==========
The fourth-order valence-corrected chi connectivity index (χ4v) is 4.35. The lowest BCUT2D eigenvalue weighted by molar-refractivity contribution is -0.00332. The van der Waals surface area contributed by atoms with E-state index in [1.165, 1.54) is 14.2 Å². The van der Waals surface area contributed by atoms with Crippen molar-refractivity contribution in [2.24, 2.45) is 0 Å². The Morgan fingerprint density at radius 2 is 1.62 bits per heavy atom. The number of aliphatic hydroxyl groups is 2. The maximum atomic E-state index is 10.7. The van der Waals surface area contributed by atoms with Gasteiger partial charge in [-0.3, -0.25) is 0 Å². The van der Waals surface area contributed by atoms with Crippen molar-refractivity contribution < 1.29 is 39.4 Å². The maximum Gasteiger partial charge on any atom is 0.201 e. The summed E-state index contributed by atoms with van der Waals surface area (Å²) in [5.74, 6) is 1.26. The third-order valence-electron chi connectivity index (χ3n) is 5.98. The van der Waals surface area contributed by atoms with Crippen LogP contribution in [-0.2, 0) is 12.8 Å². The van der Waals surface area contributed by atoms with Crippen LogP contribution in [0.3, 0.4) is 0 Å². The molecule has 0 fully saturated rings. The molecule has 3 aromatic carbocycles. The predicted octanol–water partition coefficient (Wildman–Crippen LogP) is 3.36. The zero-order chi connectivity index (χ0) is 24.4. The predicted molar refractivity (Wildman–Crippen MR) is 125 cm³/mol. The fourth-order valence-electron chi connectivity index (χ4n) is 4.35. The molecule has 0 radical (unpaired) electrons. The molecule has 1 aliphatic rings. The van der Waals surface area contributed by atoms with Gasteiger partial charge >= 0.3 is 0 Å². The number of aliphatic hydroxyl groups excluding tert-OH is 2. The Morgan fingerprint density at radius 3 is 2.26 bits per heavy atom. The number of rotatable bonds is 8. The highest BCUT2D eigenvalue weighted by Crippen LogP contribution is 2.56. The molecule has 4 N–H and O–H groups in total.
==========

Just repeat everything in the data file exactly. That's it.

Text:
The fourth-order valence-corrected chi connectivity index (χ4v) is 4.35. The lowest BCUT2D eigenvalue weighted by molar-refractivity contribution is -0.00332. The van der Waals surface area contributed by atoms with E-state index in [1.165, 1.54) is 14.2 Å². The van der Waals surface area contributed by atoms with Crippen molar-refractivity contribution in [2.24, 2.45) is 0 Å². The Morgan fingerprint density at radius 2 is 1.62 bits per heavy atom. The number of aliphatic hydroxyl groups is 2. The maximum atomic E-state index is 10.7. The van der Waals surface area contributed by atoms with Gasteiger partial charge in [-0.3, -0.25) is 0 Å². The van der Waals surface area contributed by atoms with Crippen molar-refractivity contribution < 1.29 is 39.4 Å². The maximum Gasteiger partial charge on any atom is 0.201 e. The summed E-state index contributed by atoms with van der Waals surface area (Å²) in [5.74, 6) is 1.26. The third-order valence-electron chi connectivity index (χ3n) is 5.98. The van der Waals surface area contributed by atoms with Crippen LogP contribution in [-0.2, 0) is 12.8 Å². The van der Waals surface area contributed by atoms with Crippen LogP contribution in [0.3, 0.4) is 0 Å². The molecule has 0 fully saturated rings. The molecule has 3 aromatic carbocycles. The predicted octanol–water partition coefficient (Wildman–Crippen LogP) is 3.36. The zero-order chi connectivity index (χ0) is 24.4. The predicted molar refractivity (Wildman–Crippen MR) is 125 cm³/mol. The fourth-order valence-electron chi connectivity index (χ4n) is 4.35. The molecule has 0 radical (unpaired) electrons. The molecule has 1 aliphatic rings. The van der Waals surface area contributed by atoms with Gasteiger partial charge >= 0.3 is 0 Å². The number of aliphatic hydroxyl groups excluding tert-OH is 2. The Morgan fingerprint density at radius 3 is 2.26 bits per heavy atom. The number of rotatable bonds is 8. The highest BCUT2D eigenvalue weighted by Crippen LogP contribution is 2.56. The molecule has 4 N–H and O–H groups in total.